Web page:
3v Step Down Converters for Sensors

project_power

(Michael Hess) #1

Has anyone used these:

I want to wire some of my sensors to nearby 5v and 12v DC adapters so save on some batteries. The primary motivator right now is my Lowes Iris Keypad that’s eating batteries. I have a HEM very nearby that I could wire to this, stick it in the battery compartment and wire to the terminals inside it.

I know I’ve heard a few folks on here doing similar things with micro switches, but haven’t seen anything about actual step down converters.


Replace a sensor battery with a wired power source
Hardwiring Motion/Multipurpose Sensors?
Lowes Iris Smart Button $6.25 (clearance)
Battery for the sensor is my worry matter
Do not worry. Battery CR2450 is empty
Plugged in devices -- can I avoid battery powered ones?
(Mike Maxwell) #2

Yup, I purchased a stock pile of these a year ago, and use them for a variety of projects.


(Michael Hess) #3

That’s all the recommendation I need! Thank you sir!


(Mike Maxwell) #4

as an FYI, if you’re an aeon micro switch/dimmer user, they have a nice 3v dc supply built right in…
I have one I’m powering an ST temp sensor from…


(Michael Hess) #5

That was my reference to the micro switch. I know I’d heard you and some others mention that. I don’t have a single one of those though. So cheap Chinese items are the way to go!


(Ray) #6

It’s much easier to get a 3v adapter so you don’t have all these extra parts to deal with. I have this.


(Mike Maxwell) #7

Yea, unless your trying to save space, and or you are looking to go DC to DC, which is what the OP is doing.


(Robin) #8

I can’t find the exact model of the one I have, but I use something almost identical to this in my car:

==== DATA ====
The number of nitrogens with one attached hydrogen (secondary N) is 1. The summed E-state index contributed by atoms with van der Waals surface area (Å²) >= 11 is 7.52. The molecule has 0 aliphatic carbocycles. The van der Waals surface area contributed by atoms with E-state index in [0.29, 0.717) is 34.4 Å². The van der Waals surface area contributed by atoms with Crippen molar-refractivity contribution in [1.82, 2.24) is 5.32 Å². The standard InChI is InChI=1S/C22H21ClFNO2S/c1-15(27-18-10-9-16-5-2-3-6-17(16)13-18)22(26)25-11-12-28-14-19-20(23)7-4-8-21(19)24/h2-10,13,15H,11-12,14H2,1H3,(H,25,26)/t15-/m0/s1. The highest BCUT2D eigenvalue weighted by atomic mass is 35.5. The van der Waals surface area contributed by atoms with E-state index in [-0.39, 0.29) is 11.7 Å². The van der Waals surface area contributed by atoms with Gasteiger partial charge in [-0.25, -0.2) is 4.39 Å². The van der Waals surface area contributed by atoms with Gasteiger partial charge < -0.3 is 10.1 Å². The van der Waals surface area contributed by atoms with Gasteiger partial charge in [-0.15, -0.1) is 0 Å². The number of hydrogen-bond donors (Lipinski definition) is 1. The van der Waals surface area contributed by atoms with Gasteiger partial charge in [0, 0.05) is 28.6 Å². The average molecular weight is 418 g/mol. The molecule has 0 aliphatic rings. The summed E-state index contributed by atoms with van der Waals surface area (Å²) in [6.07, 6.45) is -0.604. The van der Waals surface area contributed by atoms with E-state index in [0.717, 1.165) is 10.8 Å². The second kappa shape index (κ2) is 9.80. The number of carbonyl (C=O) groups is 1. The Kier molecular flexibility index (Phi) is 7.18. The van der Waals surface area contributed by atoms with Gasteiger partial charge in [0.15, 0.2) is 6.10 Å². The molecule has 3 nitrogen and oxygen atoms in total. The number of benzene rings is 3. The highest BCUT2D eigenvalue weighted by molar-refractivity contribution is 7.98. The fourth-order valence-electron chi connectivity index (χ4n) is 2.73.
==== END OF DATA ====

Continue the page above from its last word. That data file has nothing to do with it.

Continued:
https://www.ebay.co.uk/itm/331763987858

I have it soldered between an arrival sensor and a permanent live fuse behind the glovebox.

I use one of these to tap into the cars 12v circuit, avoiding the need to cut into the car wires:


ST Arrival Sensor - adjusting reporting period
Hardwire arrival sensor?
(Michael Hess) #9

In this case I want to use existing v or 12v supplies that are nearby. I don’t want to plug a wall wart in for every sensor, that’d be a royal PIA and parasitic loss would be high.

Some small wire strategically routed into drywall, around door frames, through the ceiling to easily get between rooms, will provide a good replacement for batteries.

Being able to have a higher input voltage, 12v for example, allows for a longer run without as much drop. If you tried to go more than a dozen feet with small wire and 3v, you wouldn’t have the 3v you need to run the gear anymore! :slight_smile:


(Robin) #10

I wouldn’t go too over the top… I did the arrival sensor in my car because the battery needed to be changed 4 times in one year!! It was either suffering in the cold or it was just a faulty unit… Who knows!!

My wife’s arrival sensor is still at 38% after a year on the original battery.

All my other sensors are lasting ages too… I have a few that are older than a year but still have over 50% battery remaining.

Panasonic button batteries are cheap… When purchased in bulk they can cost as little as £0.30 ($0.37) each, so for the same cost as a dirt cheap step down converter, you can enjoy 10+ years using batteries.